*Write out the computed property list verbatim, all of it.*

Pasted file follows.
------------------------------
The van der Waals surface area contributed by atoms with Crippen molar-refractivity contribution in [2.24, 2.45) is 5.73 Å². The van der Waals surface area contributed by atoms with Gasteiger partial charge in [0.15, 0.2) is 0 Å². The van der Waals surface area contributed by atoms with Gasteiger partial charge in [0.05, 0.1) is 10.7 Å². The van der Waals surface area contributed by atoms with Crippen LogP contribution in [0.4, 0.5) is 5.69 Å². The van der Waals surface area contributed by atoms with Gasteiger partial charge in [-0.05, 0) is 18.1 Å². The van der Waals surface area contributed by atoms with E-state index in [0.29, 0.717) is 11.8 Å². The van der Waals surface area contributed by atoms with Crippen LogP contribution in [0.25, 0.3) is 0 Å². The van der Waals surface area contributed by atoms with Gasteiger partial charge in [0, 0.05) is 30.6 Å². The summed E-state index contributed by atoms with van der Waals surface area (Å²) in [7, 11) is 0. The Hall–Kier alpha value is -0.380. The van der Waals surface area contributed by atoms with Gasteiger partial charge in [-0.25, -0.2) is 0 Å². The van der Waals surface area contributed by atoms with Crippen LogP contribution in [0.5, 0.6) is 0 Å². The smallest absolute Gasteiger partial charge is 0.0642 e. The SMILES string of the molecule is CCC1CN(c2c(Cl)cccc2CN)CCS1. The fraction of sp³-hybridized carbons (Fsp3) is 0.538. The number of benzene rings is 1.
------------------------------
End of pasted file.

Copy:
The van der Waals surface area contributed by atoms with Crippen molar-refractivity contribution in [2.24, 2.45) is 5.73 Å². The van der Waals surface area contributed by atoms with Gasteiger partial charge in [0.15, 0.2) is 0 Å². The van der Waals surface area contributed by atoms with Gasteiger partial charge in [0.05, 0.1) is 10.7 Å². The van der Waals surface area contributed by atoms with Crippen LogP contribution in [0.4, 0.5) is 5.69 Å². The van der Waals surface area contributed by atoms with Gasteiger partial charge in [-0.05, 0) is 18.1 Å². The van der Waals surface area contributed by atoms with E-state index in [0.29, 0.717) is 11.8 Å². The van der Waals surface area contributed by atoms with Crippen LogP contribution in [0.25, 0.3) is 0 Å². The van der Waals surface area contributed by atoms with Gasteiger partial charge in [0, 0.05) is 30.6 Å². The summed E-state index contributed by atoms with van der Waals surface area (Å²) in [7, 11) is 0. The Hall–Kier alpha value is -0.380. The van der Waals surface area contributed by atoms with Gasteiger partial charge in [-0.25, -0.2) is 0 Å². The van der Waals surface area contributed by atoms with Crippen LogP contribution in [0.5, 0.6) is 0 Å². The smallest absolute Gasteiger partial charge is 0.0642 e. The SMILES string of the molecule is CCC1CN(c2c(Cl)cccc2CN)CCS1. The fraction of sp³-hybridized carbons (Fsp3) is 0.538. The number of benzene rings is 1.